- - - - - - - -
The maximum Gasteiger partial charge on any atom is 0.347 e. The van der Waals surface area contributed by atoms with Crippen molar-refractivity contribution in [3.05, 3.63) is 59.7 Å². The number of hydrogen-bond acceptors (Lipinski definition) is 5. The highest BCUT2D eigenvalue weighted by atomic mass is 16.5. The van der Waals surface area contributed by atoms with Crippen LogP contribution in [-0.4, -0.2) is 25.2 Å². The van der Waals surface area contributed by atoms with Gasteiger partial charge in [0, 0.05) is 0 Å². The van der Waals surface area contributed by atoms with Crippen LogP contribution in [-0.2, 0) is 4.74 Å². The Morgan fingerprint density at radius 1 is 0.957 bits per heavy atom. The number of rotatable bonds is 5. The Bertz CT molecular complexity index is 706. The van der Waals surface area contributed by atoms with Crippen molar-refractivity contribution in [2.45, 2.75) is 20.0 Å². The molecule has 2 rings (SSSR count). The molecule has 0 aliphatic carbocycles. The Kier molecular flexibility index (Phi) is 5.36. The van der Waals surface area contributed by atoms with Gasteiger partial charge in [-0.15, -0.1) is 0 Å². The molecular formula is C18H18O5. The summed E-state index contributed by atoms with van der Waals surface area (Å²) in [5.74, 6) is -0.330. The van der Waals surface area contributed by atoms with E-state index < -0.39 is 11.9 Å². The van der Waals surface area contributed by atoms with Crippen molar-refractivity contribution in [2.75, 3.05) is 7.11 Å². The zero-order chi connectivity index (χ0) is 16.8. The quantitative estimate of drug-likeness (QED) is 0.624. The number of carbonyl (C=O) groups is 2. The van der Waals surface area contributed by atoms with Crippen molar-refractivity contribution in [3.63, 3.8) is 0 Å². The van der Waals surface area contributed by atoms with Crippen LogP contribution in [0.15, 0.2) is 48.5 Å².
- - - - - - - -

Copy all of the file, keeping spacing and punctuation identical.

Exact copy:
The maximum Gasteiger partial charge on any atom is 0.347 e. The van der Waals surface area contributed by atoms with Crippen molar-refractivity contribution in [3.05, 3.63) is 59.7 Å². The number of hydrogen-bond acceptors (Lipinski definition) is 5. The highest BCUT2D eigenvalue weighted by atomic mass is 16.5. The van der Waals surface area contributed by atoms with Crippen LogP contribution in [-0.4, -0.2) is 25.2 Å². The van der Waals surface area contributed by atoms with Gasteiger partial charge in [0, 0.05) is 0 Å². The van der Waals surface area contributed by atoms with Crippen LogP contribution in [-0.2, 0) is 4.74 Å². The Morgan fingerprint density at radius 1 is 0.957 bits per heavy atom. The number of rotatable bonds is 5. The Bertz CT molecular complexity index is 706. The van der Waals surface area contributed by atoms with Crippen molar-refractivity contribution in [2.45, 2.75) is 20.0 Å². The molecule has 2 rings (SSSR count). The molecule has 0 aliphatic carbocycles. The Kier molecular flexibility index (Phi) is 5.36. The van der Waals surface area contributed by atoms with Gasteiger partial charge in [-0.15, -0.1) is 0 Å². The molecular formula is C18H18O5. The summed E-state index contributed by atoms with van der Waals surface area (Å²) in [5.74, 6) is -0.330. The van der Waals surface area contributed by atoms with E-state index < -0.39 is 11.9 Å². The van der Waals surface area contributed by atoms with Crippen molar-refractivity contribution in [2.75, 3.05) is 7.11 Å². The zero-order chi connectivity index (χ0) is 16.8. The quantitative estimate of drug-likeness (QED) is 0.624. The number of carbonyl (C=O) groups is 2. The van der Waals surface area contributed by atoms with Crippen molar-refractivity contribution in [3.63, 3.8) is 0 Å². The van der Waals surface area contributed by atoms with Crippen LogP contribution in [0.15, 0.2) is 48.5 Å².